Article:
This post was written by InfluxAce Antoine Solnichkin.
If you are a Windows Server administrator or a power user on Windows instances, you may have experienced the great sense of frustration that comes with services shutting down for no reason.
The worst of it comes when you happen to discover it way too late, leading to obvious useless costs for your team.
The goal of this tutorial is to help you put an end to this maddening, yet ultimately, avoidable waste of resources. Among other things, we show how to build a complete stack for DevOps engineers to monitor Windows services — and get alerts when one of them fails.
What you will learn
Before jumping right into the technical implementation, here’s the list of everything that you are going to learn if you follow the tutorial until the end:
- Get a grasp of a “classic” monitoring architecture and how tools interact together
- Installing state of the art DevOps tools like Grafana v6.1.4 (released in 2019), InfluxDB v1.7.3 and Telegraf 1.10.3
- Get to know what Performance Counters are and how to interact with the Performance Monitor
- Build a complete dashboard with the last features of Grafana such as the gauge panel
- Learn how alerts work with Grafana
Now that you know the skills that you are going to acquire, let’s first have a quick introduction about performance counters on Windows machines.
What are performance counters?
Performance Counters on Windows machines are native components that record and monitor data for a variety of tools on your machine such as: your CPU, your disks, processes, databases (if you are running some, like MySQL) and even ASP.NET applications.
Windows exposes an API that any tool can query in order to retrieve statistics from performance counters. Visual tools are also provided for you to take a look at metrics in real-time.
An example of a visual tool is the Performance Monitor, directly shipped on every Windows machine.
If you open the performance monitor, you can navigate to Monitoring Tools > Performance Monitor on the left menu.
There, by clicking on the green add button, you are exposed to a set of high-levels metrics available on your computer.
Process, PhysicalDisk, LogicalDisk and Databases are among the metrics that can be added to the graph that is refreshed periodically.
Playing with the Performance Monitor is already a good way to get a sense of what one can monitor. Before jumping right into Telegraf, you may want to experiment a bit with the Performance Monitor.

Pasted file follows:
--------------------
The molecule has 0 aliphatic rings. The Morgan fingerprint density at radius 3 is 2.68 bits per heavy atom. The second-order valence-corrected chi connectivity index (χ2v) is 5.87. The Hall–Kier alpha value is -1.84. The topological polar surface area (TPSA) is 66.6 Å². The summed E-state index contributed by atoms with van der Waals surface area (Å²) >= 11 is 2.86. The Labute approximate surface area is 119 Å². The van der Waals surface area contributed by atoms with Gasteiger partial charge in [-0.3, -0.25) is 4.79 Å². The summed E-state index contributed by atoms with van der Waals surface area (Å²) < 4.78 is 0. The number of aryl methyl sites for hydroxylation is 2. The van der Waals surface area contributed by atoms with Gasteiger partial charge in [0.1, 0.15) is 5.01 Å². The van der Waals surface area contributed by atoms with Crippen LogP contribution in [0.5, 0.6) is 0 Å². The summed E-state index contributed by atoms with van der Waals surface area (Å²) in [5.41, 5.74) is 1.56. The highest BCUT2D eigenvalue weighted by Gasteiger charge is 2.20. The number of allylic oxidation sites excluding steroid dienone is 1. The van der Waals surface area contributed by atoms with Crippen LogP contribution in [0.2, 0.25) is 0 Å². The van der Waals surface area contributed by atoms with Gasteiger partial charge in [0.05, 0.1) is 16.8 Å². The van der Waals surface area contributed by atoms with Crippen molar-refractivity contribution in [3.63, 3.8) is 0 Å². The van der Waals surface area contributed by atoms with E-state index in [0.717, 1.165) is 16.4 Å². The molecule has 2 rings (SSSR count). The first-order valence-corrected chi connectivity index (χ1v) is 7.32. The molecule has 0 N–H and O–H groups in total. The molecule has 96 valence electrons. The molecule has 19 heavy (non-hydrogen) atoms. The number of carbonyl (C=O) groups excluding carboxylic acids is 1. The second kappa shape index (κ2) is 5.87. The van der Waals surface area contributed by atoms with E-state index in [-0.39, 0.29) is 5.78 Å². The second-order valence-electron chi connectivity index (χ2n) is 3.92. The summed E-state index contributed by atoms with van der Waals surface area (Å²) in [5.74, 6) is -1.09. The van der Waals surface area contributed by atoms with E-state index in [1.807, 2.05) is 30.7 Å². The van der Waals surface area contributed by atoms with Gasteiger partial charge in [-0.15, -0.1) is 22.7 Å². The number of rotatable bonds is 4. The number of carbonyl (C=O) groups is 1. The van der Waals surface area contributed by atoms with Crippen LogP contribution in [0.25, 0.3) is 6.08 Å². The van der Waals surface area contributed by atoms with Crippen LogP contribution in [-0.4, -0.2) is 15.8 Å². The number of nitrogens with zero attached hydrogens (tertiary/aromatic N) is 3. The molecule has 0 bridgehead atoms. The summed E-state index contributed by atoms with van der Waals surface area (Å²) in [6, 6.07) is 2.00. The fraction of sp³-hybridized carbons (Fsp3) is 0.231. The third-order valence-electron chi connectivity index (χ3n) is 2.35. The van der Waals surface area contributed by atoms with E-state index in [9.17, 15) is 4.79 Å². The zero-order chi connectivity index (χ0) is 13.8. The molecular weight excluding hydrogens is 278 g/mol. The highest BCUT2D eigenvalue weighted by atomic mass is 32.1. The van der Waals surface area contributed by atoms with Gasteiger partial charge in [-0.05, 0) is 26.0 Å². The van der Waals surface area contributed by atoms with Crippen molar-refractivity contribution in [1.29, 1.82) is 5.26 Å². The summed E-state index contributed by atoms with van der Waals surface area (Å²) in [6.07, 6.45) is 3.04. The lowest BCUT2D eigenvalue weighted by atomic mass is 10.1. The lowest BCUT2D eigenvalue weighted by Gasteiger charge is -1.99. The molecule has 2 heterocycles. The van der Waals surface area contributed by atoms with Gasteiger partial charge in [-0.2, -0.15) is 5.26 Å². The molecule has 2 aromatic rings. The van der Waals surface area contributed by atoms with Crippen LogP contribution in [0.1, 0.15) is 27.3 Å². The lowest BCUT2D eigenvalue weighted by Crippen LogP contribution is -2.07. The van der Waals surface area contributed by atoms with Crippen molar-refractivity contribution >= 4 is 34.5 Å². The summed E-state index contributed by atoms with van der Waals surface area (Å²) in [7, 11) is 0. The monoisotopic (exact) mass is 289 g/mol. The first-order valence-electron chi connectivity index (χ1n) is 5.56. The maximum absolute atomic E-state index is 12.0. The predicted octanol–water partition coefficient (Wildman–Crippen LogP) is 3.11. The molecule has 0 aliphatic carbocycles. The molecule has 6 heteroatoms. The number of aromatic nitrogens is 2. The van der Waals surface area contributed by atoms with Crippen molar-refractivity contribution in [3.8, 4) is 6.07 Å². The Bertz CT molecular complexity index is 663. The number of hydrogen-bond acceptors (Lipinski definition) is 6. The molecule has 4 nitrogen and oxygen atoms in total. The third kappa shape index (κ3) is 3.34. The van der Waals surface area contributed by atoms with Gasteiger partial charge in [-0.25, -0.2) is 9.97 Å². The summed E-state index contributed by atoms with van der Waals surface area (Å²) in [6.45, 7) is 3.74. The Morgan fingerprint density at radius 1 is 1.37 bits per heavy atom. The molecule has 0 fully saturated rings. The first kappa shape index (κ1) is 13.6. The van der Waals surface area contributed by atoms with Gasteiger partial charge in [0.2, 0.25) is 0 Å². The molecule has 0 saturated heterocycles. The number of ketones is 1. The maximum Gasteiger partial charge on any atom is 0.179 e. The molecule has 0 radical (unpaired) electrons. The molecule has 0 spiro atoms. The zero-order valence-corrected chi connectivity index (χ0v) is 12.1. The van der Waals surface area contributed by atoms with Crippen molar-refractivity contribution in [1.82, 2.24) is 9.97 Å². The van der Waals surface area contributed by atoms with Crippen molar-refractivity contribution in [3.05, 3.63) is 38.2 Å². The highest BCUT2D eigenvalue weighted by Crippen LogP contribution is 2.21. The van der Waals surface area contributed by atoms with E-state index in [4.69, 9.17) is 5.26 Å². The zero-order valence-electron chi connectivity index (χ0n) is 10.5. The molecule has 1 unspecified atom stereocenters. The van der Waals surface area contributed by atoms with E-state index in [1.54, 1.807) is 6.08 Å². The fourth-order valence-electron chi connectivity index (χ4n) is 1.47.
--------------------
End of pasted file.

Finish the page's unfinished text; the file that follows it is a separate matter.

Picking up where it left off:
Now that you know a bit more about the Performance Counters, let’s have a look at exactly how we are going to build our monitoring architecture.
Building a classic monitoring architecture
When building monitoring architectures for personal use, most of the time, you want to reunite three components:
- A monitoring agent: it can be Telegraf, CollectD, StatsD, Datadog or any tool that is able to gather metrics
- A time series database: in this case InfluxDB but many others exist
- A visualization tool: either Grafana or Chronograf
In this case, Telegraf will periodically queries the Windows Performance Counters API and send the results to InfluxDB. Those results will be accessible and explorable in Grafana.
Installing the different tools
Now that we know exactly what we are going to build, let’s install the different tools that we need.
a – Installing InfluxDB
Before configuring any monitoring agent, it is important to have a time series database first.
Launching Telegraf without InfluxDB would result in many error messages that won’t be very relevant.
Installing InfluxDB is pretty straightforward, head over to https://portal.influxdata.com/downloads/ and save the resulting .zip somewhere on your computer.
When saved, unzip the content wherever you want, launch a command line and navigate to the folder where you stored your binaries (in my case, directly in Program Files). Once there, you will be presented with a couple of files:
- influx.exe: an CLI executable used to navigate in your databases and measurements easily;
- influxd.exe: used to launch an InfluxDB instance on your computer;
- influx_stress.exe: an executable used to run stress tests on your computer;
- influx_inspect: used to inspect InfluxDB disks and shards (not relevant in our case).
- In our case, you want to run the influxd executable. Immediately after, you should see your InfluxDB instance running.
InfluxDB does not ship as a service yet, even if it is completely doable to configure it as a user-defined service on Windows.
b – Installing Telegraf
Telegraf installation on Windows can be a bit tricky.
To download Telegraf, head over to the InfluxDB downloads page and click on the latest version of Telegraf available.
Telegraf installation should be done in the Program Files folder, in a folder named Telegraf.
Launch a Powershell instance as an administrator. Head over to the Program Files folder and run:
Drop the executables downloaded here, and run:
telegraf.exe --service install
As a consequence, Telegraf should be installed as a service and available in Windows services. Telegraf configuration file should be configured to retrieve metrics from your CPU and disk. To test it, run:
net start telegraf
If everything is running okay, you should start seeing metrics aggregating in InfluxDB.
To check it, head over to InfluxDB folder (where you dropped your executables) and run influx.exe.
You should be presented with a CLI, where you’ll type your first IFQL queries.
> show databases; # You should see a list of your databases, including telegraf > use telegraf; # Navigating in your telegraf database > show measurements; # Getting the list of your measurements > SELECT * FROM win_cpu # Seeing your CPU metrics
If you are unfamiliar with basics of InfluxDB and what IFQL is, check my ultimate InfluxDB guide for beginners. It contains good explanations regarding everything that you need to know: https://devconnected.com/the-definitive-guide-to-influxdb-in-2019/
c – Installing Grafana
For this tutorial, we are going to use the brand new Grafana v6.